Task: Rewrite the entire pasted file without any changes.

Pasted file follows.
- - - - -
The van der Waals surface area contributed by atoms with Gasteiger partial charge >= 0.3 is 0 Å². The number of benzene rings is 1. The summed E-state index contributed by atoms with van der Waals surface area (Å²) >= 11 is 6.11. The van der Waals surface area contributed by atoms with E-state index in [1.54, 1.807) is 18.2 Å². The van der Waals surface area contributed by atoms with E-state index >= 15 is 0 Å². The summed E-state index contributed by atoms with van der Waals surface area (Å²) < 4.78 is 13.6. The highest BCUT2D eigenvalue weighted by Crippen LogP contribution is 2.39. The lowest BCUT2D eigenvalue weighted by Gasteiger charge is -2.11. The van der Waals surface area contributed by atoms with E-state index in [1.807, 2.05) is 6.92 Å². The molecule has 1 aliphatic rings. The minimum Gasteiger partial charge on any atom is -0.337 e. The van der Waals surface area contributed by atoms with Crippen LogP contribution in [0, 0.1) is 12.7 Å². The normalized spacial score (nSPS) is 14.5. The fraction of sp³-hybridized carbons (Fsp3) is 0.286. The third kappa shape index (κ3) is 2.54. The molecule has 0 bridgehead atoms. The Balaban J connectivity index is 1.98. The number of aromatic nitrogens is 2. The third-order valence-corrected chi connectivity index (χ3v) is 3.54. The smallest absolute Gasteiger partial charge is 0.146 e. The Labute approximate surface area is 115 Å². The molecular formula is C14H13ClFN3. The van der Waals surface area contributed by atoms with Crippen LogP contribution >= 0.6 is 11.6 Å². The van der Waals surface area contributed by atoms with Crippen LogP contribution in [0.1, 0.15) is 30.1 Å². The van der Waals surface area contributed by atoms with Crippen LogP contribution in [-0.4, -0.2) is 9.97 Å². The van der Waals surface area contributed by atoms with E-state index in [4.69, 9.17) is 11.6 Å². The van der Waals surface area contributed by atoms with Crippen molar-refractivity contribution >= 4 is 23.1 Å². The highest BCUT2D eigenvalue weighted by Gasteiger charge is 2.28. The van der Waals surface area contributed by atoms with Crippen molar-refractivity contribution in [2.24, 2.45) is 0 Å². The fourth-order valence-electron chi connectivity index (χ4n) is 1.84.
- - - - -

The van der Waals surface area contributed by atoms with Gasteiger partial charge >= 0.3 is 0 Å². The number of benzene rings is 1. The summed E-state index contributed by atoms with van der Waals surface area (Å²) >= 11 is 6.11. The van der Waals surface area contributed by atoms with E-state index in [1.54, 1.807) is 18.2 Å². The van der Waals surface area contributed by atoms with E-state index >= 15 is 0 Å². The summed E-state index contributed by atoms with van der Waals surface area (Å²) < 4.78 is 13.6. The highest BCUT2D eigenvalue weighted by Crippen LogP contribution is 2.39. The lowest BCUT2D eigenvalue weighted by Gasteiger charge is -2.11. The van der Waals surface area contributed by atoms with E-state index in [1.807, 2.05) is 6.92 Å². The molecule has 1 aliphatic rings. The minimum Gasteiger partial charge on any atom is -0.337 e. The van der Waals surface area contributed by atoms with Crippen LogP contribution in [0, 0.1) is 12.7 Å². The normalized spacial score (nSPS) is 14.5. The fraction of sp³-hybridized carbons (Fsp3) is 0.286. The third kappa shape index (κ3) is 2.54. The molecule has 0 bridgehead atoms. The Balaban J connectivity index is 1.98. The number of aromatic nitrogens is 2. The third-order valence-corrected chi connectivity index (χ3v) is 3.54. The smallest absolute Gasteiger partial charge is 0.146 e. The Labute approximate surface area is 115 Å². The molecular formula is C14H13ClFN3. The van der Waals surface area contributed by atoms with Crippen LogP contribution >= 0.6 is 11.6 Å². The van der Waals surface area contributed by atoms with Crippen LogP contribution in [0.1, 0.15) is 30.1 Å². The van der Waals surface area contributed by atoms with Crippen LogP contribution in [-0.4, -0.2) is 9.97 Å². The van der Waals surface area contributed by atoms with E-state index in [4.69, 9.17) is 11.6 Å². The van der Waals surface area contributed by atoms with Crippen molar-refractivity contribution >= 4 is 23.1 Å². The highest BCUT2D eigenvalue weighted by Gasteiger charge is 2.28. The van der Waals surface area contributed by atoms with Crippen molar-refractivity contribution in [2.24, 2.45) is 0 Å². The fourth-order valence-electron chi connectivity index (χ4n) is 1.84.